Here are some responses you can try. Pick the most appropriate response that corresponds with your current situation:
“I see that you really care about (topic) and while I appreciate your concern, I want you to know I’m at peace with my decision.“ This reply acknowledges how much the other person cares and is paying attention, but also emphasizes that you’ve put ample thought into your decision.
“I’m doing what’s best for me, not what’s best for you.“ This reply underscores your competence in making decisions for yourself and lets the other person know the decision isn’t about them.
“I’m sorry you feel that way and it makes me sad that there’s nothing I can do to change your mind.” This emotional reply validates the other person’s view and sends the message that you’re concerned but unwilling to continue arguing about it.
“I feel like I can’t sell you on my logic so I’m not going to try.” This reply reflects your refusal to engage in a debate about your decision because no one needs to understand the logic you use to determine what’s best for you. Your logic won’t necessarily work for others because they aren’t walking in your shoes.
How can you stop being disappointed in others?
The same logic you apply to handling disappointment from others works when you’re the one who’s disappointed.
The biggest thing I hear from widows is that people let them down in their greatest time of need. Friends bail. People stop calling. Invitations dwindle. But what if you stopped focusing on what others aren’t doing for you and focused on what you can do for yourself instead?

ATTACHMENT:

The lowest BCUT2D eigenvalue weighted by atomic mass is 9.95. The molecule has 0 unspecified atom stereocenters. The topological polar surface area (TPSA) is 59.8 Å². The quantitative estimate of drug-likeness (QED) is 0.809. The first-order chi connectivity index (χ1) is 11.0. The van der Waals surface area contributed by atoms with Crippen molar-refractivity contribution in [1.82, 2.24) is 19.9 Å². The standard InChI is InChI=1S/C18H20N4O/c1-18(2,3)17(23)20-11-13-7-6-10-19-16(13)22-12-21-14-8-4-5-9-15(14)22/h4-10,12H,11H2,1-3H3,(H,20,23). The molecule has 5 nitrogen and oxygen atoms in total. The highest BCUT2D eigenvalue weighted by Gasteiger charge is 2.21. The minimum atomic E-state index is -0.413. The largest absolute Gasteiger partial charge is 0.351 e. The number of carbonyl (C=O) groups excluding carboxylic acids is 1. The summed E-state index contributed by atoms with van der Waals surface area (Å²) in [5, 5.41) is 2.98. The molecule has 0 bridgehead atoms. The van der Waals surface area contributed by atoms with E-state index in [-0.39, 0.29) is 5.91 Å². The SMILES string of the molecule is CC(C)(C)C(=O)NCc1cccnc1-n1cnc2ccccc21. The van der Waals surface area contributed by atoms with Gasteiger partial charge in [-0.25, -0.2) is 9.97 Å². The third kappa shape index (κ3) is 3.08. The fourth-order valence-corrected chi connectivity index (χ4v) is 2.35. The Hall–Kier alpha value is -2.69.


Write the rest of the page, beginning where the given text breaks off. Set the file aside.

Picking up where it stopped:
Sometimes we create our own heartbreak through expectation
The disappointment you feel stems from the conditions you attribute to others‘ actions. If no conditions existed would you be disappointed? Probably not.
The key to managing disappointment is to lower your expectations about how you think other people should act. It’s not OK for others to be mean or disrespectful. In fact, those behaviors require a heart-to-heart conversation. However, if someone isn’t doing something you think they should do based on your own preset conditions, it’s time to reevaluate your outlook.
Wouldn’t you expect them to do the same for you?
Widow Wrap Up
I’m sure you’ve been disappointed by death, grief, and heartbreak more than you care to admit. Disappointment in others or their disappointment in you, only adds unnecessary frustration to an already frustrating situation.
Instead of allowing disappointment to work against you, it’s time to use disappointment in your favor. Your focus should be on you and how you’re making peace with death, grief and your new normal. One way to do that is to practice disappointing people on purpose. People will be disappointed regardless of what you do or how you do it, so you might as well put yourself and your needs first.
When you disappoint people on purpose you invest your energy into the most radical act of self-love. You say, “I’m going to do what’s best for me” and start taking care of your needs first. No one else is going to do it for you.
So stop pretending you need to make everyone around you happy and start learning how to be the very best kind of disappointment instead.